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Fake news on Covid-19 causing unnecessary panic





Governments through out the world battle to tackle the biggest health emergency in a generation, as another pandemic gripped the world with fear. It is the pandemic of fake news on Corona virus. Would there be a way to prevent panic spreading through disinformation online?
 
The spread of false information during the coronavirus outbreak has been rapid with well-meaning friends and family sharing messages on messaging platforms including WhatsApp warning of everything from the Chinese waging a virus to control the world through G5 to beating the virus by drinking hot drinks or the old Malaria treatment

The fake news on Corona is not only annoying spam; it is a very dangerous way of spreading panic fear. The sad thing is the news which is fake spreads so fast. There was a lie making rounds which says that "If you can hold your breath for 10 seconds, then you don't have the virus'

The claim: This long message began circulating early on in the crisis and the claims have been shared more than 30,000 times on Facebook in over a dozen countries, including ZIMBABWE India, Nigeria and the USA. The message contained several pieces of false information including fake advice on how to detect whether you have the virus, telling people to "breathe in deeply and hold your breath for 10 seconds."

It goes onto say: "If this can be done without coughing, without difficulty this shows that there is no fibrosis in the lungs, indicating the absence of infection. It is recommended to do this control every morning to help detect infection."

The message was usually forwarded from a friend citing a seemingly reliable source "Fibrosis is not a feature of coronavirus and you cannot tell... if you've got COPD (chronic obstructive pulmonary disease) you won't be able to hold your breath for 10 seconds anyway.
"And some people who have coronavirus the only symptom they've got is a fever and not a cough.

Another fake news was thatb "The virus spreads through petrol pumps"
The claim: This hoax social media message appeared on whatsapp The message claimed the virus was "spreading quickly via petrol pumps". It went on to say people should "wear gloves when filling up or use paper towel and bin straight away."

The truth: "A petrol pump is a hard surface," Dr Jarvis says.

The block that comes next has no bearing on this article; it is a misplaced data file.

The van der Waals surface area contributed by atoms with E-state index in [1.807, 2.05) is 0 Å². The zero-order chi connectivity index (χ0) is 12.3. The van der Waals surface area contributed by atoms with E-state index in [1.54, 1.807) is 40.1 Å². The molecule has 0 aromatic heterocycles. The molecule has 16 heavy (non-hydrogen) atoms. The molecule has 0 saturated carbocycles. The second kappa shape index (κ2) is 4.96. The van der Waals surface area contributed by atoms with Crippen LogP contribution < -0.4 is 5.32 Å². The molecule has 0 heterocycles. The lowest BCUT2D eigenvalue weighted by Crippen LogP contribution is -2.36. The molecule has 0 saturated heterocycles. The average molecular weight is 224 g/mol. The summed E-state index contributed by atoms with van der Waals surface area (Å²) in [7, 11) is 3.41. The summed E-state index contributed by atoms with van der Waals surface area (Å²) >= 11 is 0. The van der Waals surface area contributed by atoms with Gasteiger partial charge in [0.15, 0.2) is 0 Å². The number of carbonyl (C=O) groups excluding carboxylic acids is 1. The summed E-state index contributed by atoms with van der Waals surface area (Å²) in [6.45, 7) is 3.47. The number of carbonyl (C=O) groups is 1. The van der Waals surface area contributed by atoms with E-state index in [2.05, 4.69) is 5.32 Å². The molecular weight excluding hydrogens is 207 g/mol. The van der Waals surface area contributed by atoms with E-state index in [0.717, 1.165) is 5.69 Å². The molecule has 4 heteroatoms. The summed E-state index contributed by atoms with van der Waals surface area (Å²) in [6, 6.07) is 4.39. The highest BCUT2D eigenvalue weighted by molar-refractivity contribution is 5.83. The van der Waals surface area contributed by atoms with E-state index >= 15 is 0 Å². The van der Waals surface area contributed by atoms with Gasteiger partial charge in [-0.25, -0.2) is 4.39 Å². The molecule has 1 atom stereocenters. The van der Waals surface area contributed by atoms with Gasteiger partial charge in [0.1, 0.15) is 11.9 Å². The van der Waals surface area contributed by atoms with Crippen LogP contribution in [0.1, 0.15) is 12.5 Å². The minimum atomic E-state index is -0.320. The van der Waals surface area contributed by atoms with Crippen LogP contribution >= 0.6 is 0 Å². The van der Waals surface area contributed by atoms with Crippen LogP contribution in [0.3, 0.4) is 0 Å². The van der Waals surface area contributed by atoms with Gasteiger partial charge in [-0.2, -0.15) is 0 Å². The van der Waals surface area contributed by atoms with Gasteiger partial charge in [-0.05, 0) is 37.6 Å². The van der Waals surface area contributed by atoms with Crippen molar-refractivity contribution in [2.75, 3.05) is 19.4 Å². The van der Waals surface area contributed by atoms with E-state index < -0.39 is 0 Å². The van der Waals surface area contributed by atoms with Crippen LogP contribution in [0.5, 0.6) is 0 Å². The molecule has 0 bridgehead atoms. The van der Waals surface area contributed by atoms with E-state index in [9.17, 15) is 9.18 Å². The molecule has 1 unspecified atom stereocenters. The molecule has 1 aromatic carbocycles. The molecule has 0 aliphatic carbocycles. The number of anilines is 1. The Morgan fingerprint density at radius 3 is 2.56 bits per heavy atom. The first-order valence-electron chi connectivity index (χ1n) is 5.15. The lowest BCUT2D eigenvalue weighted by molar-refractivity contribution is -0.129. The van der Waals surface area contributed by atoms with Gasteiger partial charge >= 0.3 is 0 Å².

"The handle of petrol pump is a hard surface. The best evidence we have, and we don't know, is that on average we think the virus can survive on a hard surface for up to three days, on metal or glass, possibly on plastic. Perhaps one day on cardboard.

"What that means if you touch a petrol pump that a lot of other people have touched before, in exactly the same way that if you've touched a ATM or if you touch a lift button or if you touch supermarket trolley. Yes, it can spread. But because it is a hard surface, you're not going to get it through the fumes."

Public Health England reiterated that on Monday with a statement that read: "Petrol pumps are no worse than other surfaces, although we do recommend people use gloves and wash their hands after using them."

Beat the virus with hot water
The claim: Another part of the message that encouraged us all to hold our breath for 10 seconds also claimed the virus "hates heat and dies if it is exposed of temperatures greater than 27C." It told us to "abundantly" consume hot drinks "such as infusions, broths or simply hot water" during the day.

"These hot liquids kill the virus and are easy to ingest," the viral message stated.
The truth: "Technically, the virus is destroyed by 60C but the virus, don't forget, lives in an awful lot of places where hot drinks don't get to, like the back of your nose," Dr Jarvis explains. "You also run the risk of scolding yourself."
A Tory MP has called on knowingly sharing false information to be an offence.

The Governments must start to make efforts to crack down on dangerously misleading information relating to the coronavirus pandemic.
Police must work extra hard to combat false and misleading narratives about coronavirus".

The danger of misinformation is that it undermines expert medical advice". Authorities must Work with social media companies, and press them for further action to stem the spread of falsehoods and rumours which could Be fatal. The Tory MP in England Damian Collins even called for it to be an offence to knowingly share fake news.

The Tory MP has partnered with Infotagion, a free-to-access website, which allows people to post screenshots of coronavirus-related information they have received online.

A lot of fake news has indeed caused panic and it does slow the fight against the virus.
Be responsible and do not send in fake news on Corona virus.

Vazet2000@yahoo.co.uk

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Chuka (Webby) Aniemeka
Chuka (Webby) Aniemeka

Chuka is an experienced certified web developer with an extensive background in computer science and 18+ years in web design &development. His previous experience ranges from redesigning existing website to solving complex technical problems with object-oriented programming. Very experienced with Microsoft SQL Server, PHP and advanced JavaScript. He loves to travel and watch movies.

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